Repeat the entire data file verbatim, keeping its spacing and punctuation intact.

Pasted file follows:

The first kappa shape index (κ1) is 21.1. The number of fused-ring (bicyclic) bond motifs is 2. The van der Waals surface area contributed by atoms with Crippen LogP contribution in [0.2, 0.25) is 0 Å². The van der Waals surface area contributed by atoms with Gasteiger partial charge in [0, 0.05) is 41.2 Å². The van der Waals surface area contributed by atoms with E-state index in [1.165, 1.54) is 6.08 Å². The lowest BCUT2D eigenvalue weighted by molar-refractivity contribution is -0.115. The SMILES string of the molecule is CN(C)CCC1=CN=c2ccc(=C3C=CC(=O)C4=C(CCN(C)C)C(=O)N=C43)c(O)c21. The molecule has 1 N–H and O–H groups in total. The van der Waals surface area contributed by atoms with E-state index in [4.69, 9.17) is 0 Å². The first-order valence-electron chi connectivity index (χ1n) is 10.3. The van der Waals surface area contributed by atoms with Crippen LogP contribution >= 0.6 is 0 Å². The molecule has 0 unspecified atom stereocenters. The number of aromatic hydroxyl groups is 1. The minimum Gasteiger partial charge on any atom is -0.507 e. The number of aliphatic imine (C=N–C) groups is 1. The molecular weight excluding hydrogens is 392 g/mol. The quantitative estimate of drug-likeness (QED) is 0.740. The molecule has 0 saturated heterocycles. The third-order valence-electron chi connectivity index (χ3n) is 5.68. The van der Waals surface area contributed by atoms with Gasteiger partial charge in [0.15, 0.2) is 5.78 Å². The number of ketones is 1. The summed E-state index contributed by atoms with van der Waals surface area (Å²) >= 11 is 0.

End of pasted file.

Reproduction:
The first kappa shape index (κ1) is 21.1. The number of fused-ring (bicyclic) bond motifs is 2. The van der Waals surface area contributed by atoms with Crippen LogP contribution in [0.2, 0.25) is 0 Å². The van der Waals surface area contributed by atoms with Gasteiger partial charge in [0, 0.05) is 41.2 Å². The van der Waals surface area contributed by atoms with E-state index in [1.165, 1.54) is 6.08 Å². The lowest BCUT2D eigenvalue weighted by molar-refractivity contribution is -0.115. The SMILES string of the molecule is CN(C)CCC1=CN=c2ccc(=C3C=CC(=O)C4=C(CCN(C)C)C(=O)N=C43)c(O)c21. The molecule has 1 N–H and O–H groups in total. The van der Waals surface area contributed by atoms with E-state index in [4.69, 9.17) is 0 Å². The first-order valence-electron chi connectivity index (χ1n) is 10.3. The van der Waals surface area contributed by atoms with Crippen LogP contribution >= 0.6 is 0 Å². The molecule has 0 unspecified atom stereocenters. The number of aromatic hydroxyl groups is 1. The minimum Gasteiger partial charge on any atom is -0.507 e. The number of aliphatic imine (C=N–C) groups is 1. The molecular weight excluding hydrogens is 392 g/mol. The quantitative estimate of drug-likeness (QED) is 0.740. The molecule has 0 saturated heterocycles. The third-order valence-electron chi connectivity index (χ3n) is 5.68. The van der Waals surface area contributed by atoms with Gasteiger partial charge in [0.15, 0.2) is 5.78 Å². The number of ketones is 1. The summed E-state index contributed by atoms with van der Waals surface area (Å²) >= 11 is 0.